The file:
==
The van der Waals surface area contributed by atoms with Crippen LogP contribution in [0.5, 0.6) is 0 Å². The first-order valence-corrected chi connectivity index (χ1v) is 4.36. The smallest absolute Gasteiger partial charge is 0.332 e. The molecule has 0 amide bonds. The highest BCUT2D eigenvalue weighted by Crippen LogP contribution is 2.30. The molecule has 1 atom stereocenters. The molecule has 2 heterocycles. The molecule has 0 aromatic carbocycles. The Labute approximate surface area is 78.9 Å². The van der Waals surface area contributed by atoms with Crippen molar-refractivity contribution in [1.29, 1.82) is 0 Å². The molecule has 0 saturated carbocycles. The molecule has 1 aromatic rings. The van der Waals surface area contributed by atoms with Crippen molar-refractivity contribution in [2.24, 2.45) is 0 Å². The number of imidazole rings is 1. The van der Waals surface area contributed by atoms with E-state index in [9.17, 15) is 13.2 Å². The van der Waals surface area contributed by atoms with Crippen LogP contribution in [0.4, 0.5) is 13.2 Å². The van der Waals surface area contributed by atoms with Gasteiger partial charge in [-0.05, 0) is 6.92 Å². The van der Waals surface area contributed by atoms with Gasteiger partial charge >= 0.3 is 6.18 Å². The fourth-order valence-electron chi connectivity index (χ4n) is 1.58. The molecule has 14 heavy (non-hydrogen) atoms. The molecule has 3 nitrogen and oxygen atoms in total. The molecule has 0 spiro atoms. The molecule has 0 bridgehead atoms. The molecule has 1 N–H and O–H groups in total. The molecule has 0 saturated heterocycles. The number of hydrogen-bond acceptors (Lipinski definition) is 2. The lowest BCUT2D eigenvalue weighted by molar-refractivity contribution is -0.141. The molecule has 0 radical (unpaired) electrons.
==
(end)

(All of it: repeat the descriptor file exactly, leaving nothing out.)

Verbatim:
The van der Waals surface area contributed by atoms with Crippen LogP contribution in [0.5, 0.6) is 0 Å². The first-order valence-corrected chi connectivity index (χ1v) is 4.36. The smallest absolute Gasteiger partial charge is 0.332 e. The molecule has 0 amide bonds. The highest BCUT2D eigenvalue weighted by Crippen LogP contribution is 2.30. The molecule has 1 atom stereocenters. The molecule has 2 heterocycles. The molecule has 0 aromatic carbocycles. The Labute approximate surface area is 78.9 Å². The van der Waals surface area contributed by atoms with Crippen molar-refractivity contribution in [1.29, 1.82) is 0 Å². The molecule has 0 saturated carbocycles. The molecule has 1 aromatic rings. The van der Waals surface area contributed by atoms with Crippen molar-refractivity contribution in [2.24, 2.45) is 0 Å². The number of imidazole rings is 1. The van der Waals surface area contributed by atoms with E-state index in [9.17, 15) is 13.2 Å². The van der Waals surface area contributed by atoms with Crippen LogP contribution in [0.4, 0.5) is 13.2 Å². The van der Waals surface area contributed by atoms with Gasteiger partial charge in [-0.05, 0) is 6.92 Å². The van der Waals surface area contributed by atoms with Gasteiger partial charge >= 0.3 is 6.18 Å². The fourth-order valence-electron chi connectivity index (χ4n) is 1.58. The molecule has 14 heavy (non-hydrogen) atoms. The molecule has 3 nitrogen and oxygen atoms in total. The molecule has 0 spiro atoms. The molecule has 0 bridgehead atoms. The molecule has 1 N–H and O–H groups in total. The molecule has 0 saturated heterocycles. The number of hydrogen-bond acceptors (Lipinski definition) is 2. The lowest BCUT2D eigenvalue weighted by molar-refractivity contribution is -0.141. The molecule has 0 radical (unpaired) electrons.